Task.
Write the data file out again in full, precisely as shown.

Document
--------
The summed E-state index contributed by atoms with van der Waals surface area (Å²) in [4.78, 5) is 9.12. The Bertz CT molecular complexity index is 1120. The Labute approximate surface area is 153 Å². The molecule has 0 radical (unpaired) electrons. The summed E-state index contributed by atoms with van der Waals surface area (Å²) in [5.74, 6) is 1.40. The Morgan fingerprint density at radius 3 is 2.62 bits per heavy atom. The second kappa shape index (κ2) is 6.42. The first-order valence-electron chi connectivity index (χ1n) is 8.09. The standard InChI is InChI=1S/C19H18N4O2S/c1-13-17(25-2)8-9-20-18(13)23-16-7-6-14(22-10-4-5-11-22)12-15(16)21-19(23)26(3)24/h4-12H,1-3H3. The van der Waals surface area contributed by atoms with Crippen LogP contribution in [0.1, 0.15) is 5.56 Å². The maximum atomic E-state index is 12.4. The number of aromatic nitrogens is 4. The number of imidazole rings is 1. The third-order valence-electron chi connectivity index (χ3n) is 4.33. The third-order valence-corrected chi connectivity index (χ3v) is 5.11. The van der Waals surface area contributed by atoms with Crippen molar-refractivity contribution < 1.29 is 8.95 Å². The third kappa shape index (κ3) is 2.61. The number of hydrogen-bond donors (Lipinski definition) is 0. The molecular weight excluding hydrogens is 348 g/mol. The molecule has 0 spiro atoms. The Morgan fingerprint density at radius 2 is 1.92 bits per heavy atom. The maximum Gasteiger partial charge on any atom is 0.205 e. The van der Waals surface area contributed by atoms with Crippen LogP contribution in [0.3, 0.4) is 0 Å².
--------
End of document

The summed E-state index contributed by atoms with van der Waals surface area (Å²) in [4.78, 5) is 9.12. The Bertz CT molecular complexity index is 1120. The Labute approximate surface area is 153 Å². The molecule has 0 radical (unpaired) electrons. The summed E-state index contributed by atoms with van der Waals surface area (Å²) in [5.74, 6) is 1.40. The Morgan fingerprint density at radius 3 is 2.62 bits per heavy atom. The second kappa shape index (κ2) is 6.42. The first-order valence-electron chi connectivity index (χ1n) is 8.09. The standard InChI is InChI=1S/C19H18N4O2S/c1-13-17(25-2)8-9-20-18(13)23-16-7-6-14(22-10-4-5-11-22)12-15(16)21-19(23)26(3)24/h4-12H,1-3H3. The van der Waals surface area contributed by atoms with Crippen LogP contribution in [0.1, 0.15) is 5.56 Å². The maximum atomic E-state index is 12.4. The number of aromatic nitrogens is 4. The number of imidazole rings is 1. The third-order valence-electron chi connectivity index (χ3n) is 4.33. The third-order valence-corrected chi connectivity index (χ3v) is 5.11. The van der Waals surface area contributed by atoms with Crippen molar-refractivity contribution < 1.29 is 8.95 Å². The third kappa shape index (κ3) is 2.61. The number of hydrogen-bond donors (Lipinski definition) is 0. The molecular weight excluding hydrogens is 348 g/mol. The molecule has 0 spiro atoms. The Morgan fingerprint density at radius 2 is 1.92 bits per heavy atom. The maximum Gasteiger partial charge on any atom is 0.205 e. The van der Waals surface area contributed by atoms with Crippen LogP contribution in [0.3, 0.4) is 0 Å².